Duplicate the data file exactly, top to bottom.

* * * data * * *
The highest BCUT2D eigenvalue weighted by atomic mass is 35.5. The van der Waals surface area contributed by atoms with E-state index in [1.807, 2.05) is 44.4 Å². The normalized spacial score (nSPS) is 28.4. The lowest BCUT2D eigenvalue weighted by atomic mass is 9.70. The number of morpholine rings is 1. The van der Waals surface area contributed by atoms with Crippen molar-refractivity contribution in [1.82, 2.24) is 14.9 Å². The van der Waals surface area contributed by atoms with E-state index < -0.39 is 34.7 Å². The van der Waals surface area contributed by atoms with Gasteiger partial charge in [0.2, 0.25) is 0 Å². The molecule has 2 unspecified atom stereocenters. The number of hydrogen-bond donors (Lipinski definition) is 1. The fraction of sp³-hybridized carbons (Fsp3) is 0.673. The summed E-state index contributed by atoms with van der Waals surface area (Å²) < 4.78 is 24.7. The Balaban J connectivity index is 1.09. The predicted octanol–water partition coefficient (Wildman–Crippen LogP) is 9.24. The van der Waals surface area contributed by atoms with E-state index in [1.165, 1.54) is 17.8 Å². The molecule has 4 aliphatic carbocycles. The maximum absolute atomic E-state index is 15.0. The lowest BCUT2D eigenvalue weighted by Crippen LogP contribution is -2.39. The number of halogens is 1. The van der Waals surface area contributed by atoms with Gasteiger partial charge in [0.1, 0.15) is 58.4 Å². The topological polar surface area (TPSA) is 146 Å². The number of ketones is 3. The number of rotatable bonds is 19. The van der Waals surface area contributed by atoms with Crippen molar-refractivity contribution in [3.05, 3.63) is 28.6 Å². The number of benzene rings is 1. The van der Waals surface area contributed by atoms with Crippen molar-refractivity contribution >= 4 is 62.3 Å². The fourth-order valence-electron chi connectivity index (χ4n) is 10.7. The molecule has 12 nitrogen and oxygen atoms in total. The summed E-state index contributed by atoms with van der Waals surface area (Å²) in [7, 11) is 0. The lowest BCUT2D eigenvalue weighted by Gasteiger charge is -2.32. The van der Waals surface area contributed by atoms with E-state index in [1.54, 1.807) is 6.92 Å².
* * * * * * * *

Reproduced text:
The highest BCUT2D eigenvalue weighted by atomic mass is 35.5. The van der Waals surface area contributed by atoms with E-state index in [1.807, 2.05) is 44.4 Å². The normalized spacial score (nSPS) is 28.4. The lowest BCUT2D eigenvalue weighted by atomic mass is 9.70. The number of morpholine rings is 1. The van der Waals surface area contributed by atoms with Crippen molar-refractivity contribution in [1.82, 2.24) is 14.9 Å². The van der Waals surface area contributed by atoms with E-state index < -0.39 is 34.7 Å². The van der Waals surface area contributed by atoms with Gasteiger partial charge in [0.2, 0.25) is 0 Å². The molecule has 2 unspecified atom stereocenters. The number of hydrogen-bond donors (Lipinski definition) is 1. The fraction of sp³-hybridized carbons (Fsp3) is 0.673. The summed E-state index contributed by atoms with van der Waals surface area (Å²) < 4.78 is 24.7. The Balaban J connectivity index is 1.09. The predicted octanol–water partition coefficient (Wildman–Crippen LogP) is 9.24. The van der Waals surface area contributed by atoms with E-state index in [1.165, 1.54) is 17.8 Å². The molecule has 4 aliphatic carbocycles. The maximum absolute atomic E-state index is 15.0. The lowest BCUT2D eigenvalue weighted by Crippen LogP contribution is -2.39. The number of halogens is 1. The van der Waals surface area contributed by atoms with Gasteiger partial charge in [0.1, 0.15) is 58.4 Å². The topological polar surface area (TPSA) is 146 Å². The number of ketones is 3. The number of rotatable bonds is 19. The van der Waals surface area contributed by atoms with Crippen molar-refractivity contribution in [3.05, 3.63) is 28.6 Å². The number of benzene rings is 1. The van der Waals surface area contributed by atoms with Crippen molar-refractivity contribution >= 4 is 62.3 Å². The fourth-order valence-electron chi connectivity index (χ4n) is 10.7. The molecule has 12 nitrogen and oxygen atoms in total. The summed E-state index contributed by atoms with van der Waals surface area (Å²) in [7, 11) is 0. The lowest BCUT2D eigenvalue weighted by Gasteiger charge is -2.32. The van der Waals surface area contributed by atoms with E-state index in [1.54, 1.807) is 6.92 Å².